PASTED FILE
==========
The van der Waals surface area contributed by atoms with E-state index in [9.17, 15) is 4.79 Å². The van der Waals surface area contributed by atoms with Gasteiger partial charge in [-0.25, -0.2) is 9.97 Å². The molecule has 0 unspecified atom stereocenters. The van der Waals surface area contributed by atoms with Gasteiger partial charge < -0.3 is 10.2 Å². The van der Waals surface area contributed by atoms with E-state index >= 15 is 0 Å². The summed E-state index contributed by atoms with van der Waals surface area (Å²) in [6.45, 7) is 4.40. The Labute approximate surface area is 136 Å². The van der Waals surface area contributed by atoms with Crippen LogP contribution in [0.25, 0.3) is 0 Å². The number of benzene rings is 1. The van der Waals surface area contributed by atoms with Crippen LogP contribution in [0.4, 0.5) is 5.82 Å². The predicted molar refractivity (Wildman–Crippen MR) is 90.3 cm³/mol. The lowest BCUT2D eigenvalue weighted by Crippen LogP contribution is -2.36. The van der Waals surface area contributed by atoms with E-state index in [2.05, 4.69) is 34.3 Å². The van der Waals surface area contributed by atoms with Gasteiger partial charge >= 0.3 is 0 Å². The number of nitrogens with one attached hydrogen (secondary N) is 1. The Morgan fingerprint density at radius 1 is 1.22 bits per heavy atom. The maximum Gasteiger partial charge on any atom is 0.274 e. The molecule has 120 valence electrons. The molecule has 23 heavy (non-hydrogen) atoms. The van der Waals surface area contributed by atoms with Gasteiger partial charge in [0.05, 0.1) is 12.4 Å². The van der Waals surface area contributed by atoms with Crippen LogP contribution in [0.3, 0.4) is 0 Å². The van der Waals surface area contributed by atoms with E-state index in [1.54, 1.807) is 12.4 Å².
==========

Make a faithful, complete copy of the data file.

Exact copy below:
The van der Waals surface area contributed by atoms with E-state index in [9.17, 15) is 4.79 Å². The van der Waals surface area contributed by atoms with Gasteiger partial charge in [-0.25, -0.2) is 9.97 Å². The molecule has 0 unspecified atom stereocenters. The van der Waals surface area contributed by atoms with Gasteiger partial charge < -0.3 is 10.2 Å². The van der Waals surface area contributed by atoms with E-state index >= 15 is 0 Å². The summed E-state index contributed by atoms with van der Waals surface area (Å²) in [6.45, 7) is 4.40. The Labute approximate surface area is 136 Å². The van der Waals surface area contributed by atoms with Crippen LogP contribution in [0.25, 0.3) is 0 Å². The number of benzene rings is 1. The van der Waals surface area contributed by atoms with Crippen LogP contribution in [0.4, 0.5) is 5.82 Å². The predicted molar refractivity (Wildman–Crippen MR) is 90.3 cm³/mol. The lowest BCUT2D eigenvalue weighted by Crippen LogP contribution is -2.36. The van der Waals surface area contributed by atoms with E-state index in [2.05, 4.69) is 34.3 Å². The van der Waals surface area contributed by atoms with Gasteiger partial charge >= 0.3 is 0 Å². The number of nitrogens with one attached hydrogen (secondary N) is 1. The Morgan fingerprint density at radius 1 is 1.22 bits per heavy atom. The maximum Gasteiger partial charge on any atom is 0.274 e. The molecule has 120 valence electrons. The molecule has 23 heavy (non-hydrogen) atoms. The van der Waals surface area contributed by atoms with Gasteiger partial charge in [0.05, 0.1) is 12.4 Å². The van der Waals surface area contributed by atoms with Crippen LogP contribution in [0.3, 0.4) is 0 Å². The van der Waals surface area contributed by atoms with E-state index in [1.54, 1.807) is 12.4 Å².